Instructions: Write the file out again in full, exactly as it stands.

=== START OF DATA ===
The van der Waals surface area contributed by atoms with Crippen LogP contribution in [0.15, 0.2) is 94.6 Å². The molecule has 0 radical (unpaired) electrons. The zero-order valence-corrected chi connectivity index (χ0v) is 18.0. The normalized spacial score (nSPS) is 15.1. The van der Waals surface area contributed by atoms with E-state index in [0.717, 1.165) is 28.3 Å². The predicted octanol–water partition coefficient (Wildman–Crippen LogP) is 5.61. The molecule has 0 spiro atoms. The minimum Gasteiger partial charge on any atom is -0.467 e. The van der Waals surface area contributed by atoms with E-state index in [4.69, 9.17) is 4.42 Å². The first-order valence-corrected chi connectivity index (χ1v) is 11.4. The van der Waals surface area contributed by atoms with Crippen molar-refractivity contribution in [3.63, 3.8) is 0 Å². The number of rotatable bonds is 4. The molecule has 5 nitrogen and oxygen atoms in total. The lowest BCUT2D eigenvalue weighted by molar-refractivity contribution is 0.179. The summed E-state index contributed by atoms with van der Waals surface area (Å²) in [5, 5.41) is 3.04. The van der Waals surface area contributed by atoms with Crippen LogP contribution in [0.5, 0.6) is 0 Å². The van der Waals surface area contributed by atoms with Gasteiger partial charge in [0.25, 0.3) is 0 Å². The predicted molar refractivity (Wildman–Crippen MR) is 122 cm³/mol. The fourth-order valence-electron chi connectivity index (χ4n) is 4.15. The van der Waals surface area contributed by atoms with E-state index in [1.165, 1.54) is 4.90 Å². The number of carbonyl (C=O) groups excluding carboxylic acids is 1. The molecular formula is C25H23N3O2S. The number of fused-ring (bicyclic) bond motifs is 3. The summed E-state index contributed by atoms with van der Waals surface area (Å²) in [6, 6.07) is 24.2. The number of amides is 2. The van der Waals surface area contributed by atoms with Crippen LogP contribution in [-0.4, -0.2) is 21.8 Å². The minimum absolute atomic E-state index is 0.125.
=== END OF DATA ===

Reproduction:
The van der Waals surface area contributed by atoms with Crippen LogP contribution in [0.15, 0.2) is 94.6 Å². The molecule has 0 radical (unpaired) electrons. The zero-order valence-corrected chi connectivity index (χ0v) is 18.0. The normalized spacial score (nSPS) is 15.1. The van der Waals surface area contributed by atoms with E-state index in [0.717, 1.165) is 28.3 Å². The predicted octanol–water partition coefficient (Wildman–Crippen LogP) is 5.61. The molecule has 0 spiro atoms. The minimum Gasteiger partial charge on any atom is -0.467 e. The van der Waals surface area contributed by atoms with E-state index in [4.69, 9.17) is 4.42 Å². The first-order valence-corrected chi connectivity index (χ1v) is 11.4. The van der Waals surface area contributed by atoms with Crippen molar-refractivity contribution in [3.63, 3.8) is 0 Å². The number of rotatable bonds is 4. The molecule has 5 nitrogen and oxygen atoms in total. The lowest BCUT2D eigenvalue weighted by molar-refractivity contribution is 0.179. The summed E-state index contributed by atoms with van der Waals surface area (Å²) in [5, 5.41) is 3.04. The van der Waals surface area contributed by atoms with Crippen LogP contribution in [0.5, 0.6) is 0 Å². The van der Waals surface area contributed by atoms with Gasteiger partial charge in [0.25, 0.3) is 0 Å². The predicted molar refractivity (Wildman–Crippen MR) is 122 cm³/mol. The fourth-order valence-electron chi connectivity index (χ4n) is 4.15. The van der Waals surface area contributed by atoms with E-state index in [1.165, 1.54) is 4.90 Å². The number of carbonyl (C=O) groups excluding carboxylic acids is 1. The molecular formula is C25H23N3O2S. The number of fused-ring (bicyclic) bond motifs is 3. The summed E-state index contributed by atoms with van der Waals surface area (Å²) in [6, 6.07) is 24.2. The number of amides is 2. The van der Waals surface area contributed by atoms with Crippen LogP contribution in [-0.4, -0.2) is 21.8 Å². The minimum absolute atomic E-state index is 0.125.